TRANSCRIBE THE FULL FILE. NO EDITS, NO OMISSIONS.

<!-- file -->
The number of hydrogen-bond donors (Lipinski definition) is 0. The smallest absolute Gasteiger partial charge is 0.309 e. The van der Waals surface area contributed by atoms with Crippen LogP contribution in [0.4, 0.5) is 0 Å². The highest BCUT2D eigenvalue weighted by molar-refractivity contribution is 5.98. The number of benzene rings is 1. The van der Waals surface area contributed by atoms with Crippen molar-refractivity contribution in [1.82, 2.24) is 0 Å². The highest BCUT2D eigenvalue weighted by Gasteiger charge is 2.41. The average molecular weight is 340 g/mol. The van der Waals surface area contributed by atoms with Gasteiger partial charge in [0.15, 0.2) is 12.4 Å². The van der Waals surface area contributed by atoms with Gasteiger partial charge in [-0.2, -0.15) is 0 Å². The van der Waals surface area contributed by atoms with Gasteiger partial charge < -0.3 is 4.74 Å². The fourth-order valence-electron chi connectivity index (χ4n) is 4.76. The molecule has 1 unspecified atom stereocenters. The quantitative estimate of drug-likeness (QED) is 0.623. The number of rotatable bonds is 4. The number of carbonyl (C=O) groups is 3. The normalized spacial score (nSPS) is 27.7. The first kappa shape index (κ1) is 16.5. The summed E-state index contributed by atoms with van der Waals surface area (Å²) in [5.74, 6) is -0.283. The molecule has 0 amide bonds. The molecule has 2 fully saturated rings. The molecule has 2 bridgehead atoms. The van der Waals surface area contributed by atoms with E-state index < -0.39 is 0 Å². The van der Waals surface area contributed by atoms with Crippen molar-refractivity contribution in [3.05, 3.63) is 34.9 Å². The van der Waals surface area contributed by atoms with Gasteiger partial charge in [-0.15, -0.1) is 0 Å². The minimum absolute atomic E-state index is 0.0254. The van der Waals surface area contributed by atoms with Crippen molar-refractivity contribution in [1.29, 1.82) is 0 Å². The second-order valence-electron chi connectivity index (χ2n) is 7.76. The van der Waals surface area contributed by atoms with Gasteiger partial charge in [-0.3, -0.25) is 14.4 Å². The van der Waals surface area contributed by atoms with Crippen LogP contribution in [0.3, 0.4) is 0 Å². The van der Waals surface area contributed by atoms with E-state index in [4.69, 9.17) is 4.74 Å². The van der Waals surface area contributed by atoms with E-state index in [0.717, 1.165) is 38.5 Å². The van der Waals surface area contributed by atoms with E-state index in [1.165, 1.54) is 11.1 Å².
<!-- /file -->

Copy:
The number of hydrogen-bond donors (Lipinski definition) is 0. The smallest absolute Gasteiger partial charge is 0.309 e. The van der Waals surface area contributed by atoms with Crippen LogP contribution in [0.4, 0.5) is 0 Å². The highest BCUT2D eigenvalue weighted by molar-refractivity contribution is 5.98. The number of benzene rings is 1. The van der Waals surface area contributed by atoms with Crippen molar-refractivity contribution in [1.82, 2.24) is 0 Å². The highest BCUT2D eigenvalue weighted by Gasteiger charge is 2.41. The average molecular weight is 340 g/mol. The van der Waals surface area contributed by atoms with Gasteiger partial charge in [0.15, 0.2) is 12.4 Å². The van der Waals surface area contributed by atoms with Gasteiger partial charge in [-0.2, -0.15) is 0 Å². The van der Waals surface area contributed by atoms with Gasteiger partial charge < -0.3 is 4.74 Å². The fourth-order valence-electron chi connectivity index (χ4n) is 4.76. The molecule has 1 unspecified atom stereocenters. The quantitative estimate of drug-likeness (QED) is 0.623. The number of rotatable bonds is 4. The number of carbonyl (C=O) groups is 3. The normalized spacial score (nSPS) is 27.7. The first kappa shape index (κ1) is 16.5. The summed E-state index contributed by atoms with van der Waals surface area (Å²) in [5.74, 6) is -0.283. The molecule has 0 amide bonds. The molecule has 2 fully saturated rings. The molecule has 2 bridgehead atoms. The van der Waals surface area contributed by atoms with E-state index < -0.39 is 0 Å². The van der Waals surface area contributed by atoms with Crippen molar-refractivity contribution in [3.05, 3.63) is 34.9 Å². The van der Waals surface area contributed by atoms with Gasteiger partial charge in [-0.15, -0.1) is 0 Å². The minimum absolute atomic E-state index is 0.0254. The van der Waals surface area contributed by atoms with Crippen molar-refractivity contribution in [1.29, 1.82) is 0 Å². The second-order valence-electron chi connectivity index (χ2n) is 7.76. The van der Waals surface area contributed by atoms with Gasteiger partial charge in [-0.3, -0.25) is 14.4 Å². The van der Waals surface area contributed by atoms with Crippen LogP contribution in [0.3, 0.4) is 0 Å². The van der Waals surface area contributed by atoms with E-state index in [4.69, 9.17) is 4.74 Å². The van der Waals surface area contributed by atoms with E-state index in [0.717, 1.165) is 38.5 Å². The van der Waals surface area contributed by atoms with E-state index in [1.165, 1.54) is 11.1 Å².